[W]e are content to be makers of nothing that is visible or tangible, and to have no other usefulness than that of adoring God. We are glad and content to attain by the Work of God nothing but the essential end of all things, the end of the whole rational creation, the very end of the Church. So to act is to take here and now the attitude of eternity, and to rehearse for heaven; for, according to St. John, the work of those who are admitted into the heavenly Jerusalm is contemplation and a royal service. (137)
In reading Delatte one is often taken aback by the sharp contrast between his mentality, refined, precise, and lofty, and the sloppy thinking that overtook the later liturgists. For example, the clear distinction he is able to draw between private and public, informal and formal, is glaringly absent from the minds of Catholics today:
Now, faith tells us that God is everywhere present and that His gaze, though He be not seen, illumines all human activity; it tell us too that in every place and at every moment we are able, and sweet duty binds us, to live before Him and do Him homage. This homage, however, is private, not official, and has its source in personal love; it is quite free in its expression, and though it ever remains profoundly respectful, yet is it without forms and ceremonial. But the sacred liturgy pays God an official worship; and if God is not more present at the Divine Office than at private prayer, we are nevertheless especially bound to awaken and exercise our faith when we take part in this official audience, wherein all details are foreseen and all gestures regulated by the etiquette of God. God’s audience-chamber is always open, but the Divine Office is a solemn levee. There God is enwrapped in more compelling majesty; we appear before Him in the name of the whole Church; we identify ourselves with the one, eternal High Priest, Our Lord Jesus Christ; we perform the work of works. (186)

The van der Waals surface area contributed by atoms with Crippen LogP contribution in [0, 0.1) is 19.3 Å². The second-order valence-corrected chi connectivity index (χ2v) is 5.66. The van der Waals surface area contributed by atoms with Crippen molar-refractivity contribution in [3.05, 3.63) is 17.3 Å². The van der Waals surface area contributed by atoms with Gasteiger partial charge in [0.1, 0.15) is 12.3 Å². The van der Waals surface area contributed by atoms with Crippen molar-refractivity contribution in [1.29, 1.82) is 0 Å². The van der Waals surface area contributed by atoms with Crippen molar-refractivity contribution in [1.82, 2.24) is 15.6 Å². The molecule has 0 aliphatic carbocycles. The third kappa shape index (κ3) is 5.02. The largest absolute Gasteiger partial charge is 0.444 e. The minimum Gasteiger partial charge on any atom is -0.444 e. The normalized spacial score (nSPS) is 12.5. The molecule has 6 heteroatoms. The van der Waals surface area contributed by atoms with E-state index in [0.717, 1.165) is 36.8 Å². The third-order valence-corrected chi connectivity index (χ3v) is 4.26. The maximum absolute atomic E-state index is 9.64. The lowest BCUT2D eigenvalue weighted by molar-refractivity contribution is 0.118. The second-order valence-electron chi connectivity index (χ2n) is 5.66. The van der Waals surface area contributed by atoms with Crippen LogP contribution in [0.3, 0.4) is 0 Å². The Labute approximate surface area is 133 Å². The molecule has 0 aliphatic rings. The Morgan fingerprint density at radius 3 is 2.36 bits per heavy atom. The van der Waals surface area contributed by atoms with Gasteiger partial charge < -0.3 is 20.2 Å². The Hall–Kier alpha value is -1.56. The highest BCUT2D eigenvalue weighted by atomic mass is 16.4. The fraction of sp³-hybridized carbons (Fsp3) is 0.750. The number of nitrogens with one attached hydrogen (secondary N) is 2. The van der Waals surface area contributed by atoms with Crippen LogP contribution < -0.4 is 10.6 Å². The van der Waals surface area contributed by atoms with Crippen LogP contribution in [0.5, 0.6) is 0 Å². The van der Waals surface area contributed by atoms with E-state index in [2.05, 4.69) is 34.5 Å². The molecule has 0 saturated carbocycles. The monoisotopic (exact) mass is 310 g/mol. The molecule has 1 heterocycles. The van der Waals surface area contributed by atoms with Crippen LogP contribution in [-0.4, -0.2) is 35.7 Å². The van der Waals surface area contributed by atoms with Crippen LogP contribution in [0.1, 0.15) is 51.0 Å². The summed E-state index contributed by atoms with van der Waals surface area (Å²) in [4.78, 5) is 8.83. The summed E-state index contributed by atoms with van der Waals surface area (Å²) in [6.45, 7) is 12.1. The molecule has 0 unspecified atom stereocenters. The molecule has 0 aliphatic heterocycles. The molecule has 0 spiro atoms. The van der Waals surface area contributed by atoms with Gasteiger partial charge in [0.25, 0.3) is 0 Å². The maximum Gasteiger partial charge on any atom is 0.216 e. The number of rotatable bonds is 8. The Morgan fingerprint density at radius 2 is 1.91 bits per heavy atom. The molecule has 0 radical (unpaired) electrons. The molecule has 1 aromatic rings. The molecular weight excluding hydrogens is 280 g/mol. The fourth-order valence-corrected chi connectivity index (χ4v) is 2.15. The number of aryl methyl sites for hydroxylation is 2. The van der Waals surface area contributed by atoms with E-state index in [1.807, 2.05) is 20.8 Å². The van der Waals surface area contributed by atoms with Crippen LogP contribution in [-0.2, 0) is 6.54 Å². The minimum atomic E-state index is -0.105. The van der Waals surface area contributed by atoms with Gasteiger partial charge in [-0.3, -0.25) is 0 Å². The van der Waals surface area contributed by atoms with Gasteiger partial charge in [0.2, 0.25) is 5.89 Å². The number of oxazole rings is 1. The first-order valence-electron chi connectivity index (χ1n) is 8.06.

It is fitting to conclude these excerpts with Dom Delatte's gentle mockery of the worship of novelty and the fad of progress:
Those who doubt and deny win immediate fame. And the deference refused to tradition, to antiquity, to authority, is given at once and wholly, with infinite thoughtlessness, to the notions of some writer or other, to one of those prophets of the hour who trumpet the vague phrases: progress, evolution, broad-mindedness, and dogmatic awakening. This is intellectual foolery. And it seems to me that good sense and dignity require from us not only an attitude of reserve, but above all a spirit of tranquil resistance and conservatism. Conservation is the very instinct of life, a disposition essential for existence. We shall be truly progressive if we hold fast to this spirit, for there is no progress for a living organism which does not preserve continuity with its past. (310)
Thanks be to God that in the Church today there are still many monks striving to live, as did Dom Paul Delatte, according to the spirit and letter of the wise Rule of St. Benedict, which gives absolute primacy to the worship of God, the greatest and best.

Stiftskirche Schlägl
(Other installments in this ongoing series "Classics of the Liturgical Movement":
          Canon Simon's Commentary on the Rule;
          Dom Chautard's Soul of the Apostolate)